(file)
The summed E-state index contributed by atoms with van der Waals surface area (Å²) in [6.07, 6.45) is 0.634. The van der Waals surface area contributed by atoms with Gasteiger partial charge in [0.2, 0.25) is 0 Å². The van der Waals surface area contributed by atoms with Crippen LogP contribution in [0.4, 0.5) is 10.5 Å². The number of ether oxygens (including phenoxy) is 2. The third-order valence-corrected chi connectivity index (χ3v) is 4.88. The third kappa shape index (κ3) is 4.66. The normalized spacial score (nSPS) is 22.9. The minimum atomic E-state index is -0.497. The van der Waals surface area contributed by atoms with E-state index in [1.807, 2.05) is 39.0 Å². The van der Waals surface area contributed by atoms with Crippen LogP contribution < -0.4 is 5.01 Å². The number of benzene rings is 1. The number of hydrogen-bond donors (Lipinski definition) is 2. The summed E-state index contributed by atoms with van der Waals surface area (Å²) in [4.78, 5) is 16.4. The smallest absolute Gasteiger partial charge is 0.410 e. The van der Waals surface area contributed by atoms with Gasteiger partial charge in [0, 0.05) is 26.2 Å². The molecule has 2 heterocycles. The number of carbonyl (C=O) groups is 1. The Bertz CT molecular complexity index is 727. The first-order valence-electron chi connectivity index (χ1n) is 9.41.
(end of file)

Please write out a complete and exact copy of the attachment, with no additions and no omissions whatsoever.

The summed E-state index contributed by atoms with van der Waals surface area (Å²) in [6.07, 6.45) is 0.634. The van der Waals surface area contributed by atoms with Gasteiger partial charge in [0.2, 0.25) is 0 Å². The van der Waals surface area contributed by atoms with Crippen LogP contribution in [0.4, 0.5) is 10.5 Å². The number of ether oxygens (including phenoxy) is 2. The third-order valence-corrected chi connectivity index (χ3v) is 4.88. The third kappa shape index (κ3) is 4.66. The normalized spacial score (nSPS) is 22.9. The minimum atomic E-state index is -0.497. The van der Waals surface area contributed by atoms with E-state index in [1.807, 2.05) is 39.0 Å². The van der Waals surface area contributed by atoms with Crippen LogP contribution < -0.4 is 5.01 Å². The number of benzene rings is 1. The number of hydrogen-bond donors (Lipinski definition) is 2. The summed E-state index contributed by atoms with van der Waals surface area (Å²) in [4.78, 5) is 16.4. The smallest absolute Gasteiger partial charge is 0.410 e. The van der Waals surface area contributed by atoms with Gasteiger partial charge in [0, 0.05) is 26.2 Å². The molecule has 2 heterocycles. The number of carbonyl (C=O) groups is 1. The Bertz CT molecular complexity index is 727. The first-order valence-electron chi connectivity index (χ1n) is 9.41.